Connection to Norse mythology[edit]

Unlike many of Marvel's Asgardians, Amora is not actually based on a goddess from Norse mythology.[21] In the limited series Thor: Ages of Thunder the Enchantress is said to have been referred to by many names throughout history including; Freyja, Gefn and Iduna, and is linked to many of the myths associated with these goddesses (i.e. as keeper of the golden apples).[22] However, these stories were set during previous cycles of Ragnarok and characters based on some of these goddesses (Freya[23] and Idunn[24]) exist separately in the current Marvel Universe.

Powers and abilities[edit]

The Enchantress is a member of the race of superhumans known as Asgardians, and as such possesses superhuman strength, speed, stamina, and durability but prefers to avoid physical conflicts. She possesses an innate capacity to manipulate ambient magical energy, honed through practice for a variety of effects, including projecting magical power bolts, interdimensional teleportation of multiple Asgardians and non-Asgardians, protective energy shields, illusions, levitation, conjuring, transmutation (even of Asgardians), telekinesis, time-disruption, mind switching, and mind control. She has used her sorcery to enhance her natural beauty and allure, and to enchant her lips so that by kissing virtually any man she can make him her slave for about a week, unless she renews the treatment. She can also use her magic to heal any of her injuries rapidly, and possesses limited mystical senses. A prolonged absence from Asgard tends to diminish her powers although they never fade completely. The Enchantress has been described as one of the most powerful sorceresses in Asgard, second only to Karnilla,[25] although their every direct confrontation has ended in a stalemate until interrupted.[26] However, Amora's sister Lorelei was later also enhanced beyond her own abilities.[27] The Enchantress has a gifted intellect, and possesses extensive knowledge of Asgardian mystic and amatory arts. On occasion, the Enchantress employs various mystical artifacts, potions, and power objects, such as the crystalline gem in which she entrapped Brunnhilde the Valkyrie's soul, and the potion she used to increase her hypnotic power over Thor in Avengers #7. It has been shown that Enchantress is unable to access her spells when her hands are bound and her mouth is gagged.[28]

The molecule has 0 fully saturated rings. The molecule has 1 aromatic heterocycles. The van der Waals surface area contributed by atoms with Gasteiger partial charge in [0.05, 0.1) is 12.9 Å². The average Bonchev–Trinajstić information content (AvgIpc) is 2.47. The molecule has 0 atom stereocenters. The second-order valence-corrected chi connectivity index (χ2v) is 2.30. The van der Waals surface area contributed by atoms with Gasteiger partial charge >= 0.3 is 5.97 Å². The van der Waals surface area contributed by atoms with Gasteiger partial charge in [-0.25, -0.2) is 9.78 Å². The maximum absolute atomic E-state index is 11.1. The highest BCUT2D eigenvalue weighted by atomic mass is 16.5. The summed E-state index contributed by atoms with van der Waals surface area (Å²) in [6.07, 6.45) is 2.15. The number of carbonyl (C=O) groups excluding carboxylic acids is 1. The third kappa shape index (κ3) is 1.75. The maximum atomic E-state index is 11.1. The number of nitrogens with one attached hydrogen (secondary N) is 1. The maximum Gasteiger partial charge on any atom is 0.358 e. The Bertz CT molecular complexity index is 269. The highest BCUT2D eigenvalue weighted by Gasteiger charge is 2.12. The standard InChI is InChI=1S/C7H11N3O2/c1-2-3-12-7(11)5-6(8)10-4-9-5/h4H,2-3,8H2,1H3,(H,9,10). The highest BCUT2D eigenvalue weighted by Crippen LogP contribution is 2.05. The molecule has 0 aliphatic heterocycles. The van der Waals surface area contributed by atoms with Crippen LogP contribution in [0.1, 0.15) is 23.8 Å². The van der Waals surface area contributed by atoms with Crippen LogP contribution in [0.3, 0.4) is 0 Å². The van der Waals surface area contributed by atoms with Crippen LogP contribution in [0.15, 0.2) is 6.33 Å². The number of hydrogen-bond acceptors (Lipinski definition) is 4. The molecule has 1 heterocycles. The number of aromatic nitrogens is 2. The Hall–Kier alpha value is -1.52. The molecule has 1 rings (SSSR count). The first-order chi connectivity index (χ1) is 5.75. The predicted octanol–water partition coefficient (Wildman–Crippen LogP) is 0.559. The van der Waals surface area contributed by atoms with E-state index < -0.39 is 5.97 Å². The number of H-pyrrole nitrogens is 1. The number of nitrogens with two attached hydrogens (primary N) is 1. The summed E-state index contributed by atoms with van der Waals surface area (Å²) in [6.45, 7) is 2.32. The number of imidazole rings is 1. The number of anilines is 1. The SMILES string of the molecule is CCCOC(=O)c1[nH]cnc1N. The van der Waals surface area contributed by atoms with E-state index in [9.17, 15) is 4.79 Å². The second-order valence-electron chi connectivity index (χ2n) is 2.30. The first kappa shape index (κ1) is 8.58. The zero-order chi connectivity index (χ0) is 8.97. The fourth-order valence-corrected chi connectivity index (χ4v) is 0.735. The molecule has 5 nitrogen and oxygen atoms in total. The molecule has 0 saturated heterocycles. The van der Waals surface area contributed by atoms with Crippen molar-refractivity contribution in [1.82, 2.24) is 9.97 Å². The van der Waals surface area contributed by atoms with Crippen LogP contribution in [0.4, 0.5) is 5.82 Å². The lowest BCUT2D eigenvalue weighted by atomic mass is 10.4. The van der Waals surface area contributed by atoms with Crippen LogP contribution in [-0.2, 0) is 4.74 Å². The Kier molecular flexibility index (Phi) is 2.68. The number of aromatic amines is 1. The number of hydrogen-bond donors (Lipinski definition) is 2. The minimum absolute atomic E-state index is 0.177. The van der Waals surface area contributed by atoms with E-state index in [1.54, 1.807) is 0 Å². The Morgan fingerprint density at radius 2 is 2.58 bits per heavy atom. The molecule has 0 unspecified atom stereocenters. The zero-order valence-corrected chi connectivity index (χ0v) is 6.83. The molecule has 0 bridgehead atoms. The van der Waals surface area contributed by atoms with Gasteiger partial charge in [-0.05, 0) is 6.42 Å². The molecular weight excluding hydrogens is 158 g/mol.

Initially unbeknownst to her, Enchantress II's powers are given to her by Loki. Wiccan states that she may not fully understand how powerful she truly is. Her powers and abilities appear similar to those of the original Enchantress. She is able to teleport many people instantly, maintain a secret fortress with her magic, and transform objects and people into whatever she desires, such as turning several henchmen into frogs. She also demonstrated power enough to stop both the Young Avengers and Young Masters during their battle and separate them.[29]

Other versions[edit]